As a newbie, Peter doesn’t understand why Jesus doesn’t stay in the spotlight. After all, the Lord has successfully gathered a great crowd after healing sick and freeing people from demons. Then, right when He’s won Galilee Idol, He sneaks off to pray alone.
Peter, who fancies himself Jesus’ campaign manager, comes and tells him, “Everybody’s looking for You.” (Mark 1:37)
Jesus just mystifies him: “Let’s go to other towns so that I may preach there also because that is what I was sent for.” Why wouldn’t he capitalize on the crescendo?
Peter didn’t understand, as many Christians today, that the highest priority is not popularity or prosperity. It’s extending the message of salvation to others and to still others.
Once upon a time, Americans looked for new frontiers. Some still do, scientists, for example. But Christians? Are we basking in the glory of perfect services with quality music and preaching while the huddling masses in other towns languish with no hope?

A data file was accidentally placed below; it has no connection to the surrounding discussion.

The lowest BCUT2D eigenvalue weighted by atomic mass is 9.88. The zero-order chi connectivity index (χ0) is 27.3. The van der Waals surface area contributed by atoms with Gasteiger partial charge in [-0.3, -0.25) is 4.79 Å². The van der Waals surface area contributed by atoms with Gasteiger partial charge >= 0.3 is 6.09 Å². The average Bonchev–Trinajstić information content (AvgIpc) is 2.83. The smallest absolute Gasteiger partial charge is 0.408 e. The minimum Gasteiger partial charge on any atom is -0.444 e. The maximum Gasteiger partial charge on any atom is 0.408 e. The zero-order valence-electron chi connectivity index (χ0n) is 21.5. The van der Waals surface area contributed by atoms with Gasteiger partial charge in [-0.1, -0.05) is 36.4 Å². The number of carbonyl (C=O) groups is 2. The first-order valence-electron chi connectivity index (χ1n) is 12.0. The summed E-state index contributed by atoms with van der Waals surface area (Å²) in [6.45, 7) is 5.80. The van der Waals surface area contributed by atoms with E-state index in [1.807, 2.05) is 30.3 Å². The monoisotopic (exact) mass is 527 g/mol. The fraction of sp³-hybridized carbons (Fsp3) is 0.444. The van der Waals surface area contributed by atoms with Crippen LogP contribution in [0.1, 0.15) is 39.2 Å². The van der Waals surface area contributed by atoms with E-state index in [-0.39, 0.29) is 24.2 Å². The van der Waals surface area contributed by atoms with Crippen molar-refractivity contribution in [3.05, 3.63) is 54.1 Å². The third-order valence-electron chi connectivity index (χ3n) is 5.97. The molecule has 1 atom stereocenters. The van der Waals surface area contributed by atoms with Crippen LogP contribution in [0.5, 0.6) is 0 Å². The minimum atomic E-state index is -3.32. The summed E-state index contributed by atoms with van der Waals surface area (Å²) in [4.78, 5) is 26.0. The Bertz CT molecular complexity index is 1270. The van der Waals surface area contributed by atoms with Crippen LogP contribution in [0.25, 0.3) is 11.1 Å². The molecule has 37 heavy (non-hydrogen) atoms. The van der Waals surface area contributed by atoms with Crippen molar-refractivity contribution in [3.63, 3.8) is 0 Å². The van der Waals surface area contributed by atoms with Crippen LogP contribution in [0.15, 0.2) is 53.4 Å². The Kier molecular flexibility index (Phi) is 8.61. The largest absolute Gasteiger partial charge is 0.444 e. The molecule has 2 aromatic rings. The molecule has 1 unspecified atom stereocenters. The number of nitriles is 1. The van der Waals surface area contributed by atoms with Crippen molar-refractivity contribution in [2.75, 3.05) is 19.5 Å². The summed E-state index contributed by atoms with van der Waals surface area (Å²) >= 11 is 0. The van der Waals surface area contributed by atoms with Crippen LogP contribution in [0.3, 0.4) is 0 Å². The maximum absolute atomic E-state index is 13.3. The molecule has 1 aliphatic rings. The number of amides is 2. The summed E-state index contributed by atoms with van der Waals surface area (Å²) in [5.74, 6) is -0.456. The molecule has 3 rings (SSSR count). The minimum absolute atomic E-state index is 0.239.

I’m taking on a new frontier. I’ve moved out of luxury and into poverty, from Santa Monica to Van Nuys. There’s a method to the madness: God has called me to save souls elsewhere. After a month, there’s already one family in the Thursday night Bible study — thanks to y’all’s prayers. (Sorry, I can’t resist “y’all” even though I’m not from the South. English needs a plural second person pronoun.)